Pennsylvania voters have cast ballots electronically for years, but a voter-rights group plans to argue before the state’s highest court that the most widely used voting system violates state law.
At issue in Wednesday’s Supreme Court hearing in Philadelphia is that the computerized machines do not generate a paper record of votes as they’re cast. Rather, they create electronic records that can be printed later.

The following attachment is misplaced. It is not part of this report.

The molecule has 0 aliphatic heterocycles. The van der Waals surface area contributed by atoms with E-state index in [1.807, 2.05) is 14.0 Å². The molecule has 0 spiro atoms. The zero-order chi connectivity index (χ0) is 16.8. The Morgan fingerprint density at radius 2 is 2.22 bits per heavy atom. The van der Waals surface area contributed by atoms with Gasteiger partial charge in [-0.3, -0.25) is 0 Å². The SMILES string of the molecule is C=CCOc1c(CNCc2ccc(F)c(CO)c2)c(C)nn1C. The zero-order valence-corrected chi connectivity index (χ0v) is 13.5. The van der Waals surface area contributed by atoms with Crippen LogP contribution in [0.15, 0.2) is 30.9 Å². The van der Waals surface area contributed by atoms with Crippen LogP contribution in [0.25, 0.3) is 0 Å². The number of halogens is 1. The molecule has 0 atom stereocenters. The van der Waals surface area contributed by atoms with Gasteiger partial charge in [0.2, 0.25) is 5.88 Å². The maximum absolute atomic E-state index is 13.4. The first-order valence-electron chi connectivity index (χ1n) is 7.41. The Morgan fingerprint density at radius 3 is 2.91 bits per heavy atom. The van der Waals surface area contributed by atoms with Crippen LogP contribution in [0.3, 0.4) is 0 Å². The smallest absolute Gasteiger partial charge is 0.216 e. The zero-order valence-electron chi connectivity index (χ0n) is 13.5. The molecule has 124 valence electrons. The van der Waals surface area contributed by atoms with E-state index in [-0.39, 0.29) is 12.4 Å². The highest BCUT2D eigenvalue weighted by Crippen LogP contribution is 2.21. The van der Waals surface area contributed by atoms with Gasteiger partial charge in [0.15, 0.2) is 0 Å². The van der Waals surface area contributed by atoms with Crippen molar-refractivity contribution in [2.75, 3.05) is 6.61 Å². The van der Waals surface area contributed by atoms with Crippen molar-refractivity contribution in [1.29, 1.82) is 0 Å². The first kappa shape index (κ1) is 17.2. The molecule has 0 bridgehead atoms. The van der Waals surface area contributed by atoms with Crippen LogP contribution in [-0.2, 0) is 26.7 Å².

Lawyers for the plaintiffs say that makes it impossible to verify that the data wasn’t altered.
State attorneys say the machines must meet strict accuracy and security standards and no vote has ever been lost because of the devices.
The hearing stems from an appeal in a 2006 case targeting the 23,500 direct recording electronic systems used by 50 of the 67 counties.